Every mission where the European Union is involved will at some point be hailed as a "test case" for its nascent foreign and defence capabilities. From Chad to Bosnia and Kosovo, there are plenty of such tests to choose from. But of all the current missions, Afghanistan is the most important. An EU failure there would have very serious consequences for the Afghan state and people; and it would imperil the effort to develop a common EU foreign policy at the very time when the Lisbon treaty is meant to signal the arrival of a new global player.
Daniel Korski - Afghanistan (1)
The best-laid plans of the unpopular party in power came to nothing in the Serbian presidential election on 20 January 2008, mostly because the voters decided to surprise everybody by turning out in large numbers. In the immediate aftermath, the hadlines report that Serbian Radical Party (SRS) candidate Tomislav Nikolic "won" the first round against incumbent president and Democratic Party (DS) leader Boris Tadic with a 39.6% plurality of the vote to the 35.4% received by Tadic [it should be noted that these statistics are from the projections by the observer group, the Centre for Free Elections and Democracy [CeSiD]; the results reported by the Serbian electoral commission may be different, though probably not by very much). This, however, is a partial and misleading gloss on a more nuanced outcome which should be read against the background of current Serbian politics.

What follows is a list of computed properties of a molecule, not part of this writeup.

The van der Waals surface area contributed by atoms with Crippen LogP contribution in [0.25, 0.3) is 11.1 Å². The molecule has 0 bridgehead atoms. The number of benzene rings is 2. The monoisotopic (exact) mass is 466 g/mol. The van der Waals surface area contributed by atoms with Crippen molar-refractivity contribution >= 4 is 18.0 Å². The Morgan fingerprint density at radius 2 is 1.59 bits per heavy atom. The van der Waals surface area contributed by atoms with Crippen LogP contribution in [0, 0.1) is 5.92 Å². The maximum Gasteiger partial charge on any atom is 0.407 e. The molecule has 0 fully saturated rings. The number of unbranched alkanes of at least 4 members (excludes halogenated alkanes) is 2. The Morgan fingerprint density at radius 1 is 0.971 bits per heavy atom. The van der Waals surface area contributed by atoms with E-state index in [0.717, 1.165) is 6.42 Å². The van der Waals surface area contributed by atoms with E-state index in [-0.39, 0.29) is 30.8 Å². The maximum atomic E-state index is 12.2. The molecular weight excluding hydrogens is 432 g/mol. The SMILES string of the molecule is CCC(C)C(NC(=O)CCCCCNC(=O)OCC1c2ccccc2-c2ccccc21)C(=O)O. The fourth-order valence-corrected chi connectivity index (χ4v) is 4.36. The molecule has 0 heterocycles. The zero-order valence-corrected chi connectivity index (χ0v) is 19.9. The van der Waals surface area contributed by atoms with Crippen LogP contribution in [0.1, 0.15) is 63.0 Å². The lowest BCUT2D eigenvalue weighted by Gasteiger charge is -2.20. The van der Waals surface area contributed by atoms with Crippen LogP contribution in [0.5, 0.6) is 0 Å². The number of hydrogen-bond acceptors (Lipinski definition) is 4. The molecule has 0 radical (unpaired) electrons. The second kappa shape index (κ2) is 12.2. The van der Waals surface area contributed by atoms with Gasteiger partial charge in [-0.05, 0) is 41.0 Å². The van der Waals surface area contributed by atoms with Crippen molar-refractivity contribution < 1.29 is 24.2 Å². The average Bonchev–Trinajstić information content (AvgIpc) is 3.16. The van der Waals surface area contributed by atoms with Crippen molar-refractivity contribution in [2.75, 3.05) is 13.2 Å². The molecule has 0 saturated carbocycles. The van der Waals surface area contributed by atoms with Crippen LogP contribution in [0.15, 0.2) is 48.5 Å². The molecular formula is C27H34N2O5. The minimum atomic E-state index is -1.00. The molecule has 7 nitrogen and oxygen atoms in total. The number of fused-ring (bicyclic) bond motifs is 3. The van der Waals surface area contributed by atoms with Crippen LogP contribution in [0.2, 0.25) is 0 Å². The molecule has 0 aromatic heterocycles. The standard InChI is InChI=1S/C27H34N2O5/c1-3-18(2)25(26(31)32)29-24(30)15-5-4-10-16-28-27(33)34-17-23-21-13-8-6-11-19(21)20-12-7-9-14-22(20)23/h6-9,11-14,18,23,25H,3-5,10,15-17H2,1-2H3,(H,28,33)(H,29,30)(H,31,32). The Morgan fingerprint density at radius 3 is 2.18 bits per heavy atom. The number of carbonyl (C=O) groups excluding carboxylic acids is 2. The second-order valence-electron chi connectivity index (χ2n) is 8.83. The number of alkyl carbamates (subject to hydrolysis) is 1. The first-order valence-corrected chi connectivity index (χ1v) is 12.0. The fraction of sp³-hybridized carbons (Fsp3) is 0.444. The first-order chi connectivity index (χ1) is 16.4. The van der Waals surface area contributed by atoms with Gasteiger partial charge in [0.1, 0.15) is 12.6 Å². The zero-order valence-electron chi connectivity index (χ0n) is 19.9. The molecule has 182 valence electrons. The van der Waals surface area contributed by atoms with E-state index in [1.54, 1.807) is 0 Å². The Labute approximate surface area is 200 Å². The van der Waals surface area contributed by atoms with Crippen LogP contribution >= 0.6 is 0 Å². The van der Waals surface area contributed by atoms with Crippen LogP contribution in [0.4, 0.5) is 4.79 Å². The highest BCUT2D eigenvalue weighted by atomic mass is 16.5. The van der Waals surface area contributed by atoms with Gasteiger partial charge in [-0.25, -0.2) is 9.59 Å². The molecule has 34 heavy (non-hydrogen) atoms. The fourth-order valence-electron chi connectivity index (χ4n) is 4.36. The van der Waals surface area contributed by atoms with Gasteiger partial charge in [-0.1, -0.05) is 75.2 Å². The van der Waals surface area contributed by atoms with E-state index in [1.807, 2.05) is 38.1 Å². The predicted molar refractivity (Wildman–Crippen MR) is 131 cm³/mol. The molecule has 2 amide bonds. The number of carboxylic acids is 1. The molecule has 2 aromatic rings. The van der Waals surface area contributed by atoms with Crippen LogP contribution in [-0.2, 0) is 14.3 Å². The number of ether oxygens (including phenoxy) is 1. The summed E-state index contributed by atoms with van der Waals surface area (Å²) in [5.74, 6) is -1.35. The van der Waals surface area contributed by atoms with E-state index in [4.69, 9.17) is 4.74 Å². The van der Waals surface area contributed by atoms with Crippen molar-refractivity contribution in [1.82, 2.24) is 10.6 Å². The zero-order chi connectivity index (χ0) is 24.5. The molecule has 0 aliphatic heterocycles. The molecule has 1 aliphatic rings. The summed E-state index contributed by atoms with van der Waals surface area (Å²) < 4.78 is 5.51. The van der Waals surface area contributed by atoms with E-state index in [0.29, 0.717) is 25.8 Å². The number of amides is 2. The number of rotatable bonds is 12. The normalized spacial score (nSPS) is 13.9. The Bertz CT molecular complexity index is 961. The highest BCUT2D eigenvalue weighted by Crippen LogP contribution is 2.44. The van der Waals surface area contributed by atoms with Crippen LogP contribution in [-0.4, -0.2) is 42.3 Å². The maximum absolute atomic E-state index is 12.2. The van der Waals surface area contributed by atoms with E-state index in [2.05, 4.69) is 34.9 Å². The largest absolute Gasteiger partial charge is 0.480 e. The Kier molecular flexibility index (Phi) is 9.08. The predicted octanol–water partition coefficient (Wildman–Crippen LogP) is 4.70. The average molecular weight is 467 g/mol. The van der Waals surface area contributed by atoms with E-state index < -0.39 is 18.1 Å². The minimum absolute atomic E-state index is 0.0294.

Many aficionados of Arab cinema recall a famous scene in Nasser 56, the film made to commemorate the Suez war of 1956. An old Egyptian woman from Upper Egypt, the region from which Gamal Abdel Nasser hails, gets a chance to talk to Nasser in private. She hands him a wretched, flimsy pair of trousers which used to belong to her grandfather. She tells Nasser that the man was, like millions of Egyptian youths, taken from his village to al-sokhra (slavery) to join the brigades digging the Suez canal. And like many of those millions, he never returned; he died young, far away from his family and his home.